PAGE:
Teatro La Fenice di Venezia conducted by Vittorio Gui. Recorded live at La
Fenice 10 January 1964.

Myto 2 MCD 065.334 [2CDs]

Leyla Gencer is the subject of one of the few state of the art singer
biographies in Italian (by Franca Cella). Usually these Italian books are
hagiographies (witness the horribly bad Azali series) where all former
colleagues tell how wonderful the singer was, is and will be. Rarely do we
get a glimpse of opera politics in these morose texts. Cella delved deeper
and didnít forget to consult the divaís correspondence. The recording
under review gets a prominent place as conductor Gui wrote many letters to
Gencer concerning transpositions (she refuses) and the rewriting of the
finale according to Belliniís last ideas (she accepts). Gui, a renowned
Rossinian, does more than that. He brings a sense of urgency, of drama that
succeeds in vitalizing the somewhat lethargic long melodies of Bellini so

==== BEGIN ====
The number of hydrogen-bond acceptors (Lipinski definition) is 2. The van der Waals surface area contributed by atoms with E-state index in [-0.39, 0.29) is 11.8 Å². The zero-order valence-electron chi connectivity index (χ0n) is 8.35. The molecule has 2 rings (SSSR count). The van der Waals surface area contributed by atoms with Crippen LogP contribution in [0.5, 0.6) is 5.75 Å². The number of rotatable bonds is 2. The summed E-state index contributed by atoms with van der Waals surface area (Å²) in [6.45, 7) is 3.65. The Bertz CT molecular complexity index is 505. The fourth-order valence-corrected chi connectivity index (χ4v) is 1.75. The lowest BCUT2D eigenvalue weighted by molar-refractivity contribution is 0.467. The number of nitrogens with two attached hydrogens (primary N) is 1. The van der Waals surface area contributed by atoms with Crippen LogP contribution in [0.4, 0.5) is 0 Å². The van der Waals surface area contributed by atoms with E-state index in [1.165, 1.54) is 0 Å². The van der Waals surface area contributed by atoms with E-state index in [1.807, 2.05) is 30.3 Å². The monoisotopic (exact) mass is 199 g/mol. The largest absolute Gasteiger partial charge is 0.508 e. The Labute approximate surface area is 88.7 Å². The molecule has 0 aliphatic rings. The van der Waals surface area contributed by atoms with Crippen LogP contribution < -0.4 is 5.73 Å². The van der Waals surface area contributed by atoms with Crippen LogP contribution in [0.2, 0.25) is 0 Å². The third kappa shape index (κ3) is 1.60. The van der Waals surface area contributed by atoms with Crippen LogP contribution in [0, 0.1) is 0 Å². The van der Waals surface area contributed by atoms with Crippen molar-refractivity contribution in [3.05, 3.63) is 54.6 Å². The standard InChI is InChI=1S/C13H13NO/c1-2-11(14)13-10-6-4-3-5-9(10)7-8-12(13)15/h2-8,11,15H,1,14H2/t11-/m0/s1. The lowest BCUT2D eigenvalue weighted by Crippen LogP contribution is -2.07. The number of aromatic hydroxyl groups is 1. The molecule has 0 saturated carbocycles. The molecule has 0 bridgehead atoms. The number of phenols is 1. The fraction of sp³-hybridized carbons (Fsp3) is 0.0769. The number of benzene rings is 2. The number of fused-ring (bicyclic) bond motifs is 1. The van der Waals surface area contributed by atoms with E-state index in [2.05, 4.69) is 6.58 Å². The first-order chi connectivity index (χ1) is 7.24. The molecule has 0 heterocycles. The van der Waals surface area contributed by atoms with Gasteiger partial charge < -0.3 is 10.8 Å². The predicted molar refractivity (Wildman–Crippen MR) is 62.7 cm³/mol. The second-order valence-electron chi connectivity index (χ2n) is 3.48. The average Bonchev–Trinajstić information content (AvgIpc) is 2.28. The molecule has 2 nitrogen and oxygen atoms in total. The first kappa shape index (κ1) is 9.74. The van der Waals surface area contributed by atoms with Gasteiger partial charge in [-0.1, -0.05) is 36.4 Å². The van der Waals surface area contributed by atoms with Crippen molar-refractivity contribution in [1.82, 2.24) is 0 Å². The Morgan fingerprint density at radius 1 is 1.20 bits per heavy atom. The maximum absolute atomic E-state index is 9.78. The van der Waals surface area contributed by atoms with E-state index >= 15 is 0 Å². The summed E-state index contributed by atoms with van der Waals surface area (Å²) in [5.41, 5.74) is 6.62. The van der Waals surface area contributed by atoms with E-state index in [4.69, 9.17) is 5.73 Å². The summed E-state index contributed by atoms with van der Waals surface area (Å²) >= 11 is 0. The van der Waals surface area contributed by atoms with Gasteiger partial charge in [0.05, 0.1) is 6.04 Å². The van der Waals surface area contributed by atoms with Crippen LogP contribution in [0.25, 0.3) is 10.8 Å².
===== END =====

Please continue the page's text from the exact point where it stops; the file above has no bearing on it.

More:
that the opera has more in common with young Verdi than is custom with the
Catanian composer (in the accompanying booklet Bellini is called a
Catalonian; Barcelona will be surprised). In his endeavours Gui is
magnificently supported by Gencer. Of course one has to love her somewhat
pale timbre and her idiosyncratic way of singing; often switching to one of
her fine pianissimi by a less than fine glottal coups. She clearly relishes
the conductorís dramatic tempi and is willing to sacrifice fine sounds for
dramatic effects. In short she often makes it a different opera than Joan
Sutherland does in the famous Decca recording and still Gencerís approach
sounds as valid.

Mario Zanasi uses the same method but contrary to Gencer Zanasi never was
a very stylish baritone. He offers power and rage and succeeds but this is
more Amonasro and Scarpia than count Filippo. Juan Oncina on the other hand
has all the necessary refinement in his lovely voice, that is until the
moment arrives style alone will not do and things become a matter of voice
and voice alone. Then one notes his frayed top, his lack of squillo and one
realizes he was more of a lieder singer. Antigone Sgourda as Agnese sounds a